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Chrysolophus

Chrysolophus
Male golden pheasant
Scientific classification Edit this classification
Domain: Eukaryota
Kingdom: Animalia
Phylum: Chordata
Class: Aves
Order: Galliformes
Family: Phasianidae
Tribe: Phasianini
Genus: Chrysolophus
J.E. Gray, 1834
Type species
Phasianus pictus
Linnaeus, 1758
Species

Chrysolophus is a genus of the pheasant family of birds. The genus name is from Ancient Greek khrusolophos, "with golden crest".[1]

These are species which have spectacularly plumaged males. The golden pheasant is native to western China, and Lady Amherst's pheasant to Tibet and westernmost China, but both have been widely introduced elsewhere. In places where self-supporting feral populations have become established, such as England, the two species will interbreed to produce hybrids.

Despite the male's showy appearance, these birds are very difficult to see in their natural habitat, which is dense, dark, young conifer forests with sparse undergrowth. Consequently, little is known of their behaviour in the wild.

They feed on the ground on grain, leaves and invertebrates, but roost in trees at night. Whilst they can fly, they prefer to run: but if startled they can suddenly burst upwards at great speed, with a distinctive wing sound.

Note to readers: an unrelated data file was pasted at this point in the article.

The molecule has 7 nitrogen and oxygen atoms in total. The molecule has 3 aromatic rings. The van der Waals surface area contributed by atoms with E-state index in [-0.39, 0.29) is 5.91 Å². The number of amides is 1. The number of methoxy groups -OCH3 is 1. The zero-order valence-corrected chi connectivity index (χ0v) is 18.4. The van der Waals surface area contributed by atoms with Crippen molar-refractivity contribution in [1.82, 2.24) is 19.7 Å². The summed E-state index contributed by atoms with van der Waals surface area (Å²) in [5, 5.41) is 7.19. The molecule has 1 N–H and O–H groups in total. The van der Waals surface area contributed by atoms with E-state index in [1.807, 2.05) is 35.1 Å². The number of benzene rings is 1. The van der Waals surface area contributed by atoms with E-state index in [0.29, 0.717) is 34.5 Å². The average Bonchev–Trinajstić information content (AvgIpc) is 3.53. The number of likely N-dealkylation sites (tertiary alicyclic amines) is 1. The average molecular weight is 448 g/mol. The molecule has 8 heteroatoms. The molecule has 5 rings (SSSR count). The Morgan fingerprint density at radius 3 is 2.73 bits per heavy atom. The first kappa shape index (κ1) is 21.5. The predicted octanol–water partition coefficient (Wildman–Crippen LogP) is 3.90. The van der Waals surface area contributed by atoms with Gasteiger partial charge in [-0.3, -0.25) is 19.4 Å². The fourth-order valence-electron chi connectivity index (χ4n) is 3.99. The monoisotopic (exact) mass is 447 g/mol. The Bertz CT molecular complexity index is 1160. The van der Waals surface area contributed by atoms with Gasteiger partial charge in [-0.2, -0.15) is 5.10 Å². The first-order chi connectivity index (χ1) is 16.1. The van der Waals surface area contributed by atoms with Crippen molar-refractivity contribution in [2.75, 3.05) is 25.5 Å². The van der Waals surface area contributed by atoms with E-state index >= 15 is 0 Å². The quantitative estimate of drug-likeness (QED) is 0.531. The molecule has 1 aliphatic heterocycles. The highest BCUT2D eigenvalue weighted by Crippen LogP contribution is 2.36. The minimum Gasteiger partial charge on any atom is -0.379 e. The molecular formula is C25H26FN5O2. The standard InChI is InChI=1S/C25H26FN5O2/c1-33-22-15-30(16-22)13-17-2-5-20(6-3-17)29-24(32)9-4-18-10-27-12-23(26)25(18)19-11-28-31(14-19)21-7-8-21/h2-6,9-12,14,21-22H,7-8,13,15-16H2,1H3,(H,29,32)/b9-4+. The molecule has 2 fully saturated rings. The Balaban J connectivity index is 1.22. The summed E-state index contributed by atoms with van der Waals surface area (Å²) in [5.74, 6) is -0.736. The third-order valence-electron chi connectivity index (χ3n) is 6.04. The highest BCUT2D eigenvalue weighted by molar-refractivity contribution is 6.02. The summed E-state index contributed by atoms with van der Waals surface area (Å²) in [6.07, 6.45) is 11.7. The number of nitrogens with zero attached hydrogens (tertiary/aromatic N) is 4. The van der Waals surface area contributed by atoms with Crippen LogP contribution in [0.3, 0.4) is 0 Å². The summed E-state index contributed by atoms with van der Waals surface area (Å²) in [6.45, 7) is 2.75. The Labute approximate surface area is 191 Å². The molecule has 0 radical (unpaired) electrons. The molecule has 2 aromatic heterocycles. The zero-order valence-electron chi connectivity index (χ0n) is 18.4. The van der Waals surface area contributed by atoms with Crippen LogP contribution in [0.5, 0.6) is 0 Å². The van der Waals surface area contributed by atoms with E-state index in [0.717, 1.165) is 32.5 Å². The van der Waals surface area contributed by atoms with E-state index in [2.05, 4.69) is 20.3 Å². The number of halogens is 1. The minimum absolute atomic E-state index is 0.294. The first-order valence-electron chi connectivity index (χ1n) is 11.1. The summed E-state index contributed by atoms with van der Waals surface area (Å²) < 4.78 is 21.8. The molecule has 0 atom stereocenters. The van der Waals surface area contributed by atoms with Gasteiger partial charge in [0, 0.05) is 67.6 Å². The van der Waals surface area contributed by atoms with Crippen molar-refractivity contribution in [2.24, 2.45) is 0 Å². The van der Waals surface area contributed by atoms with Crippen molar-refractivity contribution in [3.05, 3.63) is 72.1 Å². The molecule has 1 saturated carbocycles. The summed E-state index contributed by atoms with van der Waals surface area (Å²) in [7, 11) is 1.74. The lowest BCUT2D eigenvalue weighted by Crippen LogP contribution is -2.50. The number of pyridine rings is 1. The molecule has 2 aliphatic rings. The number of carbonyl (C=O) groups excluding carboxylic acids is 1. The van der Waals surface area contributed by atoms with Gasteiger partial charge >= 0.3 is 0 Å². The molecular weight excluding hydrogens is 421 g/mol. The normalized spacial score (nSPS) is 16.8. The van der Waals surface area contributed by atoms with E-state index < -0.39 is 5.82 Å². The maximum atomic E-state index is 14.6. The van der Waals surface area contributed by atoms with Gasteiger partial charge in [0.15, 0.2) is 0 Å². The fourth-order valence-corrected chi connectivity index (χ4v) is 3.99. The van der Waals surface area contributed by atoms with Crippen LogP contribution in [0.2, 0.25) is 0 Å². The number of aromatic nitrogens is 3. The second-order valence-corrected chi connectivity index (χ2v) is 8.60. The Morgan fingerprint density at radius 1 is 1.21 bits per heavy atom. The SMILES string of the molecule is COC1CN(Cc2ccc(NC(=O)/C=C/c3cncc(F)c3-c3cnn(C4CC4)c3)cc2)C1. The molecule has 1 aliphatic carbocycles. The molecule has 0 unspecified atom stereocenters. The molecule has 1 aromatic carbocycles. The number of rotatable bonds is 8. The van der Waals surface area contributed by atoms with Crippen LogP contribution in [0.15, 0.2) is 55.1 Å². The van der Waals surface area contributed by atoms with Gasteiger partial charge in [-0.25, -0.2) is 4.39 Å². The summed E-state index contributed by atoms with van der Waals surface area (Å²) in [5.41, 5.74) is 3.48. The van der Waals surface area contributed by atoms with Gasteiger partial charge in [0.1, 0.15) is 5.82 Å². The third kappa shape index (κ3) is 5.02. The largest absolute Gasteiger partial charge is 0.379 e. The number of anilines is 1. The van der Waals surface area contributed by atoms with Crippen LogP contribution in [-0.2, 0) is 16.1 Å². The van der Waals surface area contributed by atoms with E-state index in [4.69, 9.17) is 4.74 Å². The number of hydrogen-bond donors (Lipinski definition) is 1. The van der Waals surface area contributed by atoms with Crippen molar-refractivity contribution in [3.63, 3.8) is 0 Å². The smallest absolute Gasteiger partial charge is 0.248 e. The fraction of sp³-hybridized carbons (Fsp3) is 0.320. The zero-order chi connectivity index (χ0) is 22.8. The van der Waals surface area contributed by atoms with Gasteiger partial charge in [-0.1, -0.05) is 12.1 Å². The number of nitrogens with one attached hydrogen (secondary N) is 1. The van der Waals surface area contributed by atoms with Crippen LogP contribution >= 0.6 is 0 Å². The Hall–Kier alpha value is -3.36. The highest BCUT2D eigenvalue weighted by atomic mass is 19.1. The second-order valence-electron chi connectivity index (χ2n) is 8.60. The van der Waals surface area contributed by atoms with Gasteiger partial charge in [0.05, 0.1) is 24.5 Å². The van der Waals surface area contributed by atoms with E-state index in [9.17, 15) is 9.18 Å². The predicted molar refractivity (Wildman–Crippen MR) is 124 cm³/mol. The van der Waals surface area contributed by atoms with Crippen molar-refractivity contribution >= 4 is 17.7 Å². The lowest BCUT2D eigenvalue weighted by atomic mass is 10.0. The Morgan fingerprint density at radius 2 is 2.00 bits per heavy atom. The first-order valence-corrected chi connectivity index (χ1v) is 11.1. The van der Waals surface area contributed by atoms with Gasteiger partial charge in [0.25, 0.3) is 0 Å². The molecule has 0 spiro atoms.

Extant species

Genus ChrysolophusJ.E. Gray, 1834 – two species
Common name Scientific name and subspecies Range Size and ecology IUCN status and estimated population
Golden pheasant


Male
(({image-alt2))}
Female

Chrysolophus pictus
(Linnaeus, 1758)
Western China, introduced to Canada, the United States, Britain and elsewhere Size:

Habitat:

Diet:
 LC 


Lady Amherst's pheasant


Male
(({image-alt2))}
Female

Chrysolophus amherstiae
(Leadbeater, 1829)
Tibet and western China
Map of range
Size:

Habitat:

Diet:
 LC 


References

  1. ^ Jobling, James A (2010). The Helm Dictionary of Scientific Bird Names. London: Christopher Helm. p. 105. ISBN 978-1-4081-2501-4.
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Chrysolophus
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